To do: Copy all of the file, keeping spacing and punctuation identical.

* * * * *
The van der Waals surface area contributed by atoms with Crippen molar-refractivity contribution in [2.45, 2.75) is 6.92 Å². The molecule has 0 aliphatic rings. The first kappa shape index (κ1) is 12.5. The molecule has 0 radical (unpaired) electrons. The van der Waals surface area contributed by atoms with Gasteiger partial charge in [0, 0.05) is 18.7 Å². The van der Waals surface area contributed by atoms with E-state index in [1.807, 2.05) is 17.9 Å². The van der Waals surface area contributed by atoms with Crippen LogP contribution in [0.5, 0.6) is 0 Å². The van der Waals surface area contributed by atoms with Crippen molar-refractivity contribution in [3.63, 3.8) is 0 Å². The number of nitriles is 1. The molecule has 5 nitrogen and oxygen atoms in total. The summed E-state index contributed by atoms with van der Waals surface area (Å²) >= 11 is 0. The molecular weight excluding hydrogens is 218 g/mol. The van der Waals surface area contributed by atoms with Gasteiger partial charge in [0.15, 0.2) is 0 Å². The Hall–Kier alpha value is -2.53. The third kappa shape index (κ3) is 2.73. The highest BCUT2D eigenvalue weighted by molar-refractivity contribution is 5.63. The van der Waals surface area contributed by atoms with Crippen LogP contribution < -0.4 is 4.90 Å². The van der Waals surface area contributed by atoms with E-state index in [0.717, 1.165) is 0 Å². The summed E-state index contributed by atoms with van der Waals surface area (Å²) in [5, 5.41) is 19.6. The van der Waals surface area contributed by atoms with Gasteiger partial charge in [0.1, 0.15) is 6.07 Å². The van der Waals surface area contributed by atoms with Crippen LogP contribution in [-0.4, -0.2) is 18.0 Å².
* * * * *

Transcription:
The van der Waals surface area contributed by atoms with Crippen molar-refractivity contribution in [2.45, 2.75) is 6.92 Å². The molecule has 0 aliphatic rings. The first kappa shape index (κ1) is 12.5. The molecule has 0 radical (unpaired) electrons. The van der Waals surface area contributed by atoms with Gasteiger partial charge in [0, 0.05) is 18.7 Å². The van der Waals surface area contributed by atoms with E-state index in [1.807, 2.05) is 17.9 Å². The van der Waals surface area contributed by atoms with Crippen LogP contribution in [0.5, 0.6) is 0 Å². The van der Waals surface area contributed by atoms with Crippen molar-refractivity contribution in [3.63, 3.8) is 0 Å². The number of nitriles is 1. The molecule has 5 nitrogen and oxygen atoms in total. The summed E-state index contributed by atoms with van der Waals surface area (Å²) >= 11 is 0. The molecular weight excluding hydrogens is 218 g/mol. The van der Waals surface area contributed by atoms with Gasteiger partial charge in [0.15, 0.2) is 0 Å². The Hall–Kier alpha value is -2.53. The third kappa shape index (κ3) is 2.73. The highest BCUT2D eigenvalue weighted by molar-refractivity contribution is 5.63. The van der Waals surface area contributed by atoms with Crippen LogP contribution < -0.4 is 4.90 Å². The van der Waals surface area contributed by atoms with E-state index in [0.717, 1.165) is 0 Å². The summed E-state index contributed by atoms with van der Waals surface area (Å²) in [5, 5.41) is 19.6. The van der Waals surface area contributed by atoms with Gasteiger partial charge in [0.1, 0.15) is 6.07 Å². The van der Waals surface area contributed by atoms with Crippen LogP contribution in [-0.4, -0.2) is 18.0 Å².